The most limiting factor to psychological safety is fear. Humans are hard-wired for self-preservation and safety. When the possible consequence of speaking out is to look stupid in front of peers, be viewed as a negative person, or risk personal retribution, then self-preservation will overrule organisational interest. As a result, fear shuts down higher-order thinking and creativity, and productivity is reduced.

Leaders therefore need to break down fear, and its associated defensive behaviours, if they are to tap into the best intellect and creativity within their organisation.

How do you know when psychological safety is present?

A psychologically safe environment is tangible. It can be felt when it’s there, and also when it isn’t. From an L&D and coaching perspective, teams that display psychological safety are more likely to feel comfortable discussing both the positives and negatives within an organisation. They will share ideas, openly discuss what does and doesn’t work, and have a positive attitude towards learning and self-development.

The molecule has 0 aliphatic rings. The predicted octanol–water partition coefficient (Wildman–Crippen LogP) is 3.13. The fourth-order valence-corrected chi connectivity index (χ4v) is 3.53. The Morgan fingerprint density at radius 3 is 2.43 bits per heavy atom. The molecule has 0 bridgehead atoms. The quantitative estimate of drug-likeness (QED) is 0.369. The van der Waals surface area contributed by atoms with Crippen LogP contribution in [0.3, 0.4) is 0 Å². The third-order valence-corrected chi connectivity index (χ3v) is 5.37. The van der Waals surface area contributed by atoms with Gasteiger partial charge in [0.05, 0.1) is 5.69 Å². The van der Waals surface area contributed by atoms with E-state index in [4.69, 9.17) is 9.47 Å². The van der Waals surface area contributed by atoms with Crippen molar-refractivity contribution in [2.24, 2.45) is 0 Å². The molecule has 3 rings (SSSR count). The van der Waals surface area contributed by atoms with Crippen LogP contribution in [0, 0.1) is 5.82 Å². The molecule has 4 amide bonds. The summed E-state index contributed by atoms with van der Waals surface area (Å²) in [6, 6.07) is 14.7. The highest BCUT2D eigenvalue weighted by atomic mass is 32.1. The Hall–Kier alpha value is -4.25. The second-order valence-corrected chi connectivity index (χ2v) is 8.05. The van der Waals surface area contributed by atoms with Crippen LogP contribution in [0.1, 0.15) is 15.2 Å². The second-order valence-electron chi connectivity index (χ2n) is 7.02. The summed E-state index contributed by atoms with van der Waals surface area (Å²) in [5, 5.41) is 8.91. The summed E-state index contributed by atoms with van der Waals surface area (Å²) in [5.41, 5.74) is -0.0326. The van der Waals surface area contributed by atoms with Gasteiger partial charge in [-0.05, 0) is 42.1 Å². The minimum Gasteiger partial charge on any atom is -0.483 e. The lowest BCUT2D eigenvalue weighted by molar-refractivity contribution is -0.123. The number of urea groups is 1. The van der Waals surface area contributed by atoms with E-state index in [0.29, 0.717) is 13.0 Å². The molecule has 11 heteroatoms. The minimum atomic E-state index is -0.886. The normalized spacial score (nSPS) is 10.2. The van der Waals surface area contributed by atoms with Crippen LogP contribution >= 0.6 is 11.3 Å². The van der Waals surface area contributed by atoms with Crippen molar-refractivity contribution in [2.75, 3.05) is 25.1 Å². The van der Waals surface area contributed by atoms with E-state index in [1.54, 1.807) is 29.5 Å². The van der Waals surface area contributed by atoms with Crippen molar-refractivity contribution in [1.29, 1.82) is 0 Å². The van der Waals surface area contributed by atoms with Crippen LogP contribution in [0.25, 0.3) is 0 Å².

People may not always feel comfortable in an environment of psychological safety. After all, they risk accountability and feedback, which won’t always be positive. It is important that a team understands that being stretched, taking some risks, and being accountable are all important, help to raise standards, and provides continued self-development.

Creating the right environment

Psychological safety is not about saying whatever you like whenever you like, neither is it about being overly nice and protecting each other. If everyone always agrees, then something else may be at play other than psychological safety.

It’s important to set norms, so that individuals and teams feel able to contribute their views, ideas and concerns. Organisations can facilitate this through training and coaching, so that leaders can provide a safe space to have productive conversations, share ideas and level the hierarchy between managers and their team members.

Training in Emotional Intelligence (EI) can have a profound effect on levels of psychological safety. Leaders that demonstrate high levels of EI are highly sought after and are more likely to create an environment of shared success, rather than self-interest.